Characterization of Matter
Introduction to physical chemistry
Properties of Matter:
At the energy we mostly deal with in chemistry matter is composed of atoms, molecules and ions. From a chemical point of view, these particles interact though the electromagnetic force.
In contrast physics is interested in energies all the way up to the Big Bang Theory whence matter is composed of elementary particles. A major part of understanding matter in physics is the creation and destruction of particles. In chemistry we do not concern ourselves much with that, although photons are regularly created and destroyed in chemical processes and studied as spectroscopy.
Let us look at some physical characteristics of matter. Generally matter exists in three different forms: solids, liquids and gases. You can read about exceptions in the article “Fluids and Physical Chemistry – Cool Interesting Facts.”
Transformations between the phases are physical changes called phase transitions. Ice changing to liquid and then to gas is an example. Such solids have a sharp or definite temperature at which a substance melts or boils. In contrast amorphous materials, like glass, do not have a fixed transition temperature, but start to flow as the temperature rises.
Here you can see a movie that shows different phases of matter:
Homogeneous and Heterogeneous
Homogeneous substance: A pure substance in which the properties remain the same throughout the sample and which cannot be separated into two or more distinct substances. Think of water or any pure substance.
Homogeneous mixture: the properties remain the same throughout the substance but it can be separated into two or more pure substances. Think of ethanol in water.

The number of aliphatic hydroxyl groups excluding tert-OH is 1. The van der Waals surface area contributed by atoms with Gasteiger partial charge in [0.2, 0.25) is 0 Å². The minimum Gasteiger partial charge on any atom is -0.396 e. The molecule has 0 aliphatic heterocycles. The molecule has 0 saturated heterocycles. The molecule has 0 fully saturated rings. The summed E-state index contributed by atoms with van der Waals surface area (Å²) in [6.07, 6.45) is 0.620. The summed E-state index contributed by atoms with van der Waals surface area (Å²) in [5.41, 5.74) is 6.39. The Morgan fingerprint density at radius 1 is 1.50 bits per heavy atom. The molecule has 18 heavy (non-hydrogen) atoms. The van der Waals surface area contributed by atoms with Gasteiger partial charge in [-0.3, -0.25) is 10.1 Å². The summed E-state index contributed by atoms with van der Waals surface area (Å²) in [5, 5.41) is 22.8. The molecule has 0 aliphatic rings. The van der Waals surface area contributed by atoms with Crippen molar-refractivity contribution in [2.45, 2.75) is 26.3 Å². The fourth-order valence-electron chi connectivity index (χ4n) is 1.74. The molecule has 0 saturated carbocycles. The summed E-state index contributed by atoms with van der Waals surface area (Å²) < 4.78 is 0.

Heterogeneous properties: A mixture of two or more substances which can be separated by physical methods. Think of oil and water.
There are three major methods for the physical separation of heterogeneous substanes:
These are properties that can be detected by means that do NOT cause chemical changes. How a substance appears, feels, smells, boils and melts are examples of physical properties.
All of matter is made up of atoms (the elements) and atoms form molecules. An atom cannot be divided into smaller units by chemical means. The elements are denoted by a distinct symbol, for example C for carbon.
The elements are arranged into the periodic table which is discussed in more detail later. The following is a table you can put on your computer desktop):
The period table organizes the elements into categories based upon electron configuration. There 118 elements known, but only the first 94 are natural to Earth. The first 80 are stable while many are radioactive.
The most important part of chemistry is the understanding of the chemical properties of matter, their reactions and producing new chemicals with desired properties. This is based upon bonding. In the following you can see animations of covalent, ionic and partially covalent bonds,
Chemical reaction change matter from one form to another forms. Burning gasoline changes hydrocarbons into products such as carbon dioxide and water. In the vast majority of chemical processes, electrons move from one bond, or element, and participate in the making and breaking of chemical bonds. We represent chemical reactions by equations. The following movie shows how atoms and ions are depicted.
An isotope of an element has the same atomic number (the number of protons) but different atomic masses. The mass of an element is basically the sum of the number of protons and the number of neutrons. When the number of neutrons change, the mass changes even though the number of protons is the same. Hence many elements have different isotopes.
For example, hydrogen has three isotopes:
1H which is normal hydrogen with one proton only
2H of D which stands for deuterium. It must have only one proton, but it has two neutrons.
3H or T which stands for tritium, has three protons and is radioactive.
H2O (mass of 18) is water and D2O (mass of 20) is called heavy water.